-By ALEXI VENICE
We’re in transition. We just listed our 23-year-old family home for sale. This is the house we brought our babies home to when they were born. This is the house where I picture Bootie Pepper standing in front of the fire when she was two years old, and later at age 16, posing for her first prom photo with her then-boyfriend, The Pitcher. I can still see our son, Teddy, running full speed from the dining room to the living room, turning his head to catch a glimpse of himself in the china cabinet mirror. This is the house where we hosted birthday parties and family holidays. This is the house where we experienced all the deepest joys and sorrows life has to offer. It is with bittersweet emotion that we’re moving out of this house, but Bill and I need to downsize.
For those of you in different climates, April, May and June are the prime months to sell houses in Wisconsin. The snow melts and we all venture outdoors to see and hear the birds return from the south, smell the green grass, and assess our neighbors’ bodies to see who gained or lost weight over the winter.
Our realtor sent a lady who stages houses to our home to get it ready. I was conveniently hiding at work, so Bootie Pepper met with her. (Isn’t it great to have adult children? They can do two important things that little kids can’t do: (1) buy wine for you; and (2) meet with people to conduct business that you would sooner avoid.)
After two hours of walking in and around our house, the stager told Bootie that all the treasures we’d saved over the years were just crap that cluttered her vision for what our house could be. (She may have said it with more diplomacy, but that was the gist.)
With a wave of her hand, she indicated that our treasures had to vamoose from the bookshelves and cupboards if we wanted to sell the family home. Valid. I watch HGTV. I get it.
Bootie Pepper took pages and pages of meticulous notes about what we had to remove from each room, the furniture we had to rearrange, and where to place a variety of fake plants I had yet to purchase. (Thank you, Amazon.)
(A few of our new, fake plants. They really Feng shui up the joint.)
I did, however, draw the line at repainting rooms the trendy grey that Joanna Gaines likes. The paint on the walls is fairly recent, and the color is still in vogue (as far as I’m concerned anyway). Moreover, a local artist–thank you, Stacy–painted murals in three rooms, so we’re leaving those. If the new owners want to paint over the murals, they can, but Stacy’s work is too sentimental for me to paint over. Again, the memories. In fact, I took pics of them for posterity sake.
While Bootie was touring the stager through our house, the stager asked, “Do you have Jesus in your heart, dear?” because we do have a cross above the mantle. It’s been there for over a decade. Granted, it’s a very large, rugged cross made from barn wood, so it’s quite obvious. Nonetheless, that isn’t a question you hear every day. Bootie Pepper replied as every 23-year-old Gustie should, “Of course.” We all do.
After that was settled, the stager decided the cross should stay. (Funny. I was betting the other direction on that one.) The jury is still out, however, since we haven’t sold the house. (It’s already been on the market for three days as I write this! What’s taking so long?!)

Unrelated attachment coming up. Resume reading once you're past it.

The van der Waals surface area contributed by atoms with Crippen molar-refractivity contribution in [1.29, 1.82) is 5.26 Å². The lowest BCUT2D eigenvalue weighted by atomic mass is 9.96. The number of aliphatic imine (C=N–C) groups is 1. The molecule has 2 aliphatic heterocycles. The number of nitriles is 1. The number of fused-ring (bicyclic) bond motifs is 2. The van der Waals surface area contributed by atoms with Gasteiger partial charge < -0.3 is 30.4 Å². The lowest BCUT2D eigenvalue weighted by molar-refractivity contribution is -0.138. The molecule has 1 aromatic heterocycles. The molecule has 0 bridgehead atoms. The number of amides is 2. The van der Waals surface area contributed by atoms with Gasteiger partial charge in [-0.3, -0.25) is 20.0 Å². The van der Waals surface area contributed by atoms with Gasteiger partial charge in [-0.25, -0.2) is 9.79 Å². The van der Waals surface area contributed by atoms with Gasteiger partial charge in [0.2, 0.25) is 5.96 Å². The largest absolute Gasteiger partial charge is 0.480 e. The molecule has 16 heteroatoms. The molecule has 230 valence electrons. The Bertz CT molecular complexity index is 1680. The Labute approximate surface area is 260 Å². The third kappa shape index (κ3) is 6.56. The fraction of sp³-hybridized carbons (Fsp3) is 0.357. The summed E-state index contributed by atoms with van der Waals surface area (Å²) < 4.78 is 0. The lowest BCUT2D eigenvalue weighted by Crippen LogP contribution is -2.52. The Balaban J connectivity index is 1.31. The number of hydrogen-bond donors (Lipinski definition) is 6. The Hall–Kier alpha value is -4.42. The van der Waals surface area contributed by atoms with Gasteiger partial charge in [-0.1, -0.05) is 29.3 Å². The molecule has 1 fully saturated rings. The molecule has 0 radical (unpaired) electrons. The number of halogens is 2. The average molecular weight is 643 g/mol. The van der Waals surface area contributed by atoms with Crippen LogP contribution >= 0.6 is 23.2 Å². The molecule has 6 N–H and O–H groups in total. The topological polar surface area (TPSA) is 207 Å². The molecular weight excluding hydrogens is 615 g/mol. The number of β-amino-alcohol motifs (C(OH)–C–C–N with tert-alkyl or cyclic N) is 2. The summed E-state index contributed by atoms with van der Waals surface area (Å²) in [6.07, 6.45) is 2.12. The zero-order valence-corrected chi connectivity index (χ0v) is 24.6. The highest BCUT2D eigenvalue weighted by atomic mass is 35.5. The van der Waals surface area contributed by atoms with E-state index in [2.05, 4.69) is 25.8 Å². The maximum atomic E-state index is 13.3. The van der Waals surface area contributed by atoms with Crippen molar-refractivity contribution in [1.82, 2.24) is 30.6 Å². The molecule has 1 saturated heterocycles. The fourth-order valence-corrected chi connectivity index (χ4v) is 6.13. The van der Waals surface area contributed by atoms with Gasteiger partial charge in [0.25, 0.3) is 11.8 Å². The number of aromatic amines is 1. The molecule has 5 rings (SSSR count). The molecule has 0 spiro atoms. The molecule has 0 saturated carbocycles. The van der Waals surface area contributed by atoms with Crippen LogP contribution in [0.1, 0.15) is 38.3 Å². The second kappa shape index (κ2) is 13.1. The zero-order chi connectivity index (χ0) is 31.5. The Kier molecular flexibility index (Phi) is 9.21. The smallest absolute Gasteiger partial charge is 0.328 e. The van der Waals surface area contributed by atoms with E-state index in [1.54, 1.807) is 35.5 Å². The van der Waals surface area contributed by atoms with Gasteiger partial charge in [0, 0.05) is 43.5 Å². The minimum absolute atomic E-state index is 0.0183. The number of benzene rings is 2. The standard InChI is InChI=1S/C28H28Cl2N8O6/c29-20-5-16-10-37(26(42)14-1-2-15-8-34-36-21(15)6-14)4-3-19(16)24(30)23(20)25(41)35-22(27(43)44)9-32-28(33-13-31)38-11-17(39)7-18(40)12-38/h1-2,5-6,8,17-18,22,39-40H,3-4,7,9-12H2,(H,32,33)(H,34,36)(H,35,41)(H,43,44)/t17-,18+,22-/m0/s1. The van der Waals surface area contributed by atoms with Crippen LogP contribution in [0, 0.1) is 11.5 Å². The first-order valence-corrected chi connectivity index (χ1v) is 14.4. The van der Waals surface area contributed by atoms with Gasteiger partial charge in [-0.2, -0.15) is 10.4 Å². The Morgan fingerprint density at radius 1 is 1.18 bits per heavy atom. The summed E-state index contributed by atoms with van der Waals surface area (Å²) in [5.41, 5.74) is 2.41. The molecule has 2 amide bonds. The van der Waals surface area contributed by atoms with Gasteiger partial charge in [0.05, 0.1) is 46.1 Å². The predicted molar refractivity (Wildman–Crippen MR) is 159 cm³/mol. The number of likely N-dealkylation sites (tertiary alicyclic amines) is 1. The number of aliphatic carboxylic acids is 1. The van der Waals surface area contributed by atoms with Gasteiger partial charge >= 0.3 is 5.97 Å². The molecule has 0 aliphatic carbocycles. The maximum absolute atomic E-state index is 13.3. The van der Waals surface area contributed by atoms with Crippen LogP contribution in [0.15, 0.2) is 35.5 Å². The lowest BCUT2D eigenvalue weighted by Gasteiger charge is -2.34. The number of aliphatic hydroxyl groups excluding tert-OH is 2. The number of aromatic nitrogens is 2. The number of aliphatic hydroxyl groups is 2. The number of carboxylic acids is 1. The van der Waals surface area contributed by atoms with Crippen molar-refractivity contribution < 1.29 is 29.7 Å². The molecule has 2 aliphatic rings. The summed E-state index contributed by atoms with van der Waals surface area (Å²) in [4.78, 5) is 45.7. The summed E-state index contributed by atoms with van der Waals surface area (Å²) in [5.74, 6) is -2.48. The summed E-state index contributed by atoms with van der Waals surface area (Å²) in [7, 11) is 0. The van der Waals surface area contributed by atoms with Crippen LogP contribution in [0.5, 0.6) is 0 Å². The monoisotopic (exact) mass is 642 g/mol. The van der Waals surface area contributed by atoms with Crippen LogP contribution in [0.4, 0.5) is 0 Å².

Immediately after Bootie downloaded the stager’s suggestions to us, we set off on a whirlwind of moving furniture, packing the china cabinet, buying plants and decorative pillows, and throwing a bunch of sh** away. And, moving pickup truck loads of our treasured, sacred sh** to our new, much smaller, house, which is one mile down the road. (Thank goodness I have a heating pad for my back. I’ve been using it religiously—sitting under the cross in my recliner—for the last several days.)
Just to make this mentally and physically-demanding process entertaining, I invented a new game: It’s called, “What will the garbageman take?” For the past couple of weeks, we’ve been setting all sorts of castoffs next to our bins at the curb.
Every Monday morning at 6:30 am, I sit at the kitchen table drinking my coffee and typing, waiting for the garbageman to arrive. The dogs bark when his truck squeaks to a stop, so I quickly look outside. Daisy and Zane want to know what’s going on, so I give them a running commentary of what the garbageman is doing.
“Yep, he took the pine bough and ribbon porch pots that Zane peed on all winter. Zane, can you believe that neighbor who was walking his dog yesterday, and let his dog pee on the porch pots that were sitting next to the garbage bins? How gauche!” Zane agrees with me by barking.
I sip some coffee and continue. “Good. The garbageman is taking the large, plastic kiddie pool. Oops. Wait a minute. He was just setting it aside to get the recycling. Maybe he’ll pick it up after he empties the recycling and garbage bins. Nope. Drat! Now we have to dispose of it some other way. There’s a crack in the bottom, so I can’t use it for you guys any longer. Getting rid of the blue plastic pool is now Bill’s problem.” Zane and Daisy nod their heads in agreement.